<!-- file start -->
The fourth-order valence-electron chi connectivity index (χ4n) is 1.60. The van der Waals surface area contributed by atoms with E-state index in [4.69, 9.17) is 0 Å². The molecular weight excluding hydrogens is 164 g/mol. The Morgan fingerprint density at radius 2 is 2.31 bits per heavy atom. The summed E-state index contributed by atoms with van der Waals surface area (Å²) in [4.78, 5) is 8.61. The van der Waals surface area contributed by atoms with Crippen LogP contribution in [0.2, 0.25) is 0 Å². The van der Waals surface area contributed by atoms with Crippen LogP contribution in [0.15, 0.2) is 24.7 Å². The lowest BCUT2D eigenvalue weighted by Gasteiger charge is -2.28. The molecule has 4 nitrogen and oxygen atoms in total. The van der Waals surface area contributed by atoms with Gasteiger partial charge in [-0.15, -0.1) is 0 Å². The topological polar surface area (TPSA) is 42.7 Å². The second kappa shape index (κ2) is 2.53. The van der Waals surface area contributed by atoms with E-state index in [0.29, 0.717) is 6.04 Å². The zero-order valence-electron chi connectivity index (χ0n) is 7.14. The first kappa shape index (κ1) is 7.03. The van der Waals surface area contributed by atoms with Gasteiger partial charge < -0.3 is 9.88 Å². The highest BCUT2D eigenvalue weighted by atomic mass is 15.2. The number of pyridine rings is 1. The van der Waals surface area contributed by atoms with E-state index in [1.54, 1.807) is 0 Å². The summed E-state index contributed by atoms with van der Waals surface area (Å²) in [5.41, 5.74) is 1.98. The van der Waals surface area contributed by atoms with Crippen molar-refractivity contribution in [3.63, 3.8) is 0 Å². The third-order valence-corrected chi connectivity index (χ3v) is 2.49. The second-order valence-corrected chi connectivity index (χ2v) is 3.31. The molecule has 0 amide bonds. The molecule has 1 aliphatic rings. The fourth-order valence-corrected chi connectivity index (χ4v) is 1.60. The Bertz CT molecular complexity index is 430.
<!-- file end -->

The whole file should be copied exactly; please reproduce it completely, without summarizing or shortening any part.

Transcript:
The fourth-order valence-electron chi connectivity index (χ4n) is 1.60. The van der Waals surface area contributed by atoms with E-state index in [4.69, 9.17) is 0 Å². The molecular weight excluding hydrogens is 164 g/mol. The Morgan fingerprint density at radius 2 is 2.31 bits per heavy atom. The summed E-state index contributed by atoms with van der Waals surface area (Å²) in [4.78, 5) is 8.61. The van der Waals surface area contributed by atoms with Crippen LogP contribution in [0.2, 0.25) is 0 Å². The van der Waals surface area contributed by atoms with Crippen LogP contribution in [0.15, 0.2) is 24.7 Å². The lowest BCUT2D eigenvalue weighted by Gasteiger charge is -2.28. The molecule has 4 nitrogen and oxygen atoms in total. The van der Waals surface area contributed by atoms with Gasteiger partial charge in [-0.15, -0.1) is 0 Å². The topological polar surface area (TPSA) is 42.7 Å². The second kappa shape index (κ2) is 2.53. The van der Waals surface area contributed by atoms with E-state index in [0.29, 0.717) is 6.04 Å². The zero-order valence-electron chi connectivity index (χ0n) is 7.14. The first kappa shape index (κ1) is 7.03. The van der Waals surface area contributed by atoms with Gasteiger partial charge < -0.3 is 9.88 Å². The highest BCUT2D eigenvalue weighted by atomic mass is 15.2. The number of pyridine rings is 1. The van der Waals surface area contributed by atoms with E-state index in [1.54, 1.807) is 0 Å². The summed E-state index contributed by atoms with van der Waals surface area (Å²) in [5.41, 5.74) is 1.98. The van der Waals surface area contributed by atoms with Crippen molar-refractivity contribution in [3.63, 3.8) is 0 Å². The third-order valence-corrected chi connectivity index (χ3v) is 2.49. The second-order valence-corrected chi connectivity index (χ2v) is 3.31. The molecule has 0 amide bonds. The molecule has 1 aliphatic rings. The fourth-order valence-corrected chi connectivity index (χ4v) is 1.60. The Bertz CT molecular complexity index is 430.